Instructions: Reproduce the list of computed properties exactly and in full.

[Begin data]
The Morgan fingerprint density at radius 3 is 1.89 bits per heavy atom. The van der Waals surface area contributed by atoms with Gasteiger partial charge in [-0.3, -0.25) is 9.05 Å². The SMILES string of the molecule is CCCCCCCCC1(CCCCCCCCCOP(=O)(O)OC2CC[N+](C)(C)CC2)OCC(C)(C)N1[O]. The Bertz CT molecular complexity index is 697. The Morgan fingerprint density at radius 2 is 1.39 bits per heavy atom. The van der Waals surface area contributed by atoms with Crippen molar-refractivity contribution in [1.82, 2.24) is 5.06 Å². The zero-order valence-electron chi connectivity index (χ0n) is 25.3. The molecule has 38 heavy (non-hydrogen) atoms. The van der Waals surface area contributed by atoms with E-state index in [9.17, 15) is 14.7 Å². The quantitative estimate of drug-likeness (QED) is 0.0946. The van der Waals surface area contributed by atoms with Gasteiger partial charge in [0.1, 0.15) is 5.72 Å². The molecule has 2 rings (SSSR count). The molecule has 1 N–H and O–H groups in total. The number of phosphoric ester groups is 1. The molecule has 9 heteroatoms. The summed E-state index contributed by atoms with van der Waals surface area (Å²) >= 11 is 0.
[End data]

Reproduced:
The Morgan fingerprint density at radius 3 is 1.89 bits per heavy atom. The van der Waals surface area contributed by atoms with Gasteiger partial charge in [-0.3, -0.25) is 9.05 Å². The SMILES string of the molecule is CCCCCCCCC1(CCCCCCCCCOP(=O)(O)OC2CC[N+](C)(C)CC2)OCC(C)(C)N1[O]. The Bertz CT molecular complexity index is 697. The Morgan fingerprint density at radius 2 is 1.39 bits per heavy atom. The van der Waals surface area contributed by atoms with Crippen molar-refractivity contribution in [1.82, 2.24) is 5.06 Å². The zero-order valence-electron chi connectivity index (χ0n) is 25.3. The molecule has 38 heavy (non-hydrogen) atoms. The van der Waals surface area contributed by atoms with E-state index in [9.17, 15) is 14.7 Å². The quantitative estimate of drug-likeness (QED) is 0.0946. The van der Waals surface area contributed by atoms with Gasteiger partial charge in [0.1, 0.15) is 5.72 Å². The molecule has 2 rings (SSSR count). The molecule has 1 N–H and O–H groups in total. The number of phosphoric ester groups is 1. The molecule has 9 heteroatoms. The summed E-state index contributed by atoms with van der Waals surface area (Å²) >= 11 is 0.